I’ve seen countless concept or prototype cars at auto shows and press junkets over the years. Rarely does anyone ever get to drive them, because concept cars are, well, only concepts. One of kind and invariably hand-built, they’re obscenely expensive, too. Their primary purpose in life is to showcase new styling and new technology. Think of them as eye candy aimed to grab attention, from everyone and especially away from the competition.
I confess, I’ve also long harbored a deep desire to just jump in and drive off into the sunset with one of these handmade concepts. Spoiler alert: that’s almost exactly what I did.
BMW’s Concept 8 Series is no exception to my felonious lusts, except that it’s exceptional in every respect when it was unveiled at this year’s Concorso d’Eleganza Villa d’Este at Lake Como, Italy. BMW couldn’t have picked a more prestigious and exclusive venue for the unveiling. There are only three major concours worth mentioning, with d’Eleganza sharing the spotlight with the Pebble Beach Concours d’Elegance and Amelia Island Concours d’Elegance. If you’re feeling particularly generous, the Goodwood Festival of Speed could nudge that total up to four.
Among the best of the best, then, this is the most exclusive and traditional heritage event for classic cars and motorcycles. What made this event unique beyond others is that, it in addition to bringing the rarest of the rare vintage cars together, there’s also a place for concepts, one-offs, and prototypes.
BMW Group had more than its fair share of those for 2017. Its motorcycle division unveiled the Motorrad Link, its vision of the future of mobility, while Rolls-Royce brought along its bespoke Sweptail. That was specially crafted for one particularly well-off customer with the patience to wait nearly four years for it to be built.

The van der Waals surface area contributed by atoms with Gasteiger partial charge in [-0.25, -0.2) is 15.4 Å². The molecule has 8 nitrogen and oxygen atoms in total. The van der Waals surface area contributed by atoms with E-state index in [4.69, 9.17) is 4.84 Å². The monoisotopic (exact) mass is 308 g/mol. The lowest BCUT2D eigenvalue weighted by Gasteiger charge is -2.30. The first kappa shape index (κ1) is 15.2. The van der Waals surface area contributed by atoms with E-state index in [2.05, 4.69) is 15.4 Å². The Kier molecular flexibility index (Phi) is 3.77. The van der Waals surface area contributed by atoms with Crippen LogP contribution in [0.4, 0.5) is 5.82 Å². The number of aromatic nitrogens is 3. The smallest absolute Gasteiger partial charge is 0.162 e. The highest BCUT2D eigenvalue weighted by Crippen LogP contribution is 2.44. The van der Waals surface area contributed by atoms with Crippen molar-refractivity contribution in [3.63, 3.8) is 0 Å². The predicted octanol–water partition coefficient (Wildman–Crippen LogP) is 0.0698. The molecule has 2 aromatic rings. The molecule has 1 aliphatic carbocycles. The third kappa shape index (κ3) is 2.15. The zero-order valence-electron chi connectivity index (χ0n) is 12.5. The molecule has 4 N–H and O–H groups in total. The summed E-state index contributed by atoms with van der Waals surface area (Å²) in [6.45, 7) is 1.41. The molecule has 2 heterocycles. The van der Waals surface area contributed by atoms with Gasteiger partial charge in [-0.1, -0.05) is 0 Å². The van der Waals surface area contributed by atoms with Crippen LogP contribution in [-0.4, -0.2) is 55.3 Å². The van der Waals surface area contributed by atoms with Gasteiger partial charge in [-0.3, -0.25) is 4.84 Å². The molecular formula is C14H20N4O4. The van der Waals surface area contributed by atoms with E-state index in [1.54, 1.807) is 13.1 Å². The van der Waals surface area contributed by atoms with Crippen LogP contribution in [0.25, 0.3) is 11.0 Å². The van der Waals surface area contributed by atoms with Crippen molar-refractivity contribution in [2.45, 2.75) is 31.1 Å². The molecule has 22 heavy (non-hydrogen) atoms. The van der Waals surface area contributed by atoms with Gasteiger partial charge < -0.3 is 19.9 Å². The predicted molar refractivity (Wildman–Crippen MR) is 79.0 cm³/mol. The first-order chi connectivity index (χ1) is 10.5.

For me, though, the star of the line-up was the Concept 8 Series. Why is it so special? Think of it as the purest example of sportiness and luxury from a BMW coupe. More importantly, much of what we see here, both inside and out, will translate over to the 2018 BMW 8 Series Coupe, expected to go on sale next year.
After spending a fair amount of time with Marc Giard, head of BMW Design Concept Cars, I broke it to him that it was time to vacate the driver’s seat, because I was jumping in for a quick spin around the grounds of Villa Erba. For a moment he appeared genuinely shocked – I can only imagine the thoughts running through his mind went something along the lines of “wait, what, no, oh no you’re not; there’s no way you’re driving my baby around!” – but thankfully for me what came out of his mouth was an enthusiastic “good for you!”
Once behind the wheel, I was reminded of the other uncomfortable truth about concept cars: they’re not everything they might appear to be. Still, I couldn’t help but lose myself to the sense of being one with the Concept 8 Series: the focus is on you, the driver, and everything is designed to cater to your every need. It starts from the steering wheel itself, thick-rimmed and punctured with hand-polished aluminum spokes “arrowing” forward towards the hub that are unique and purposeful.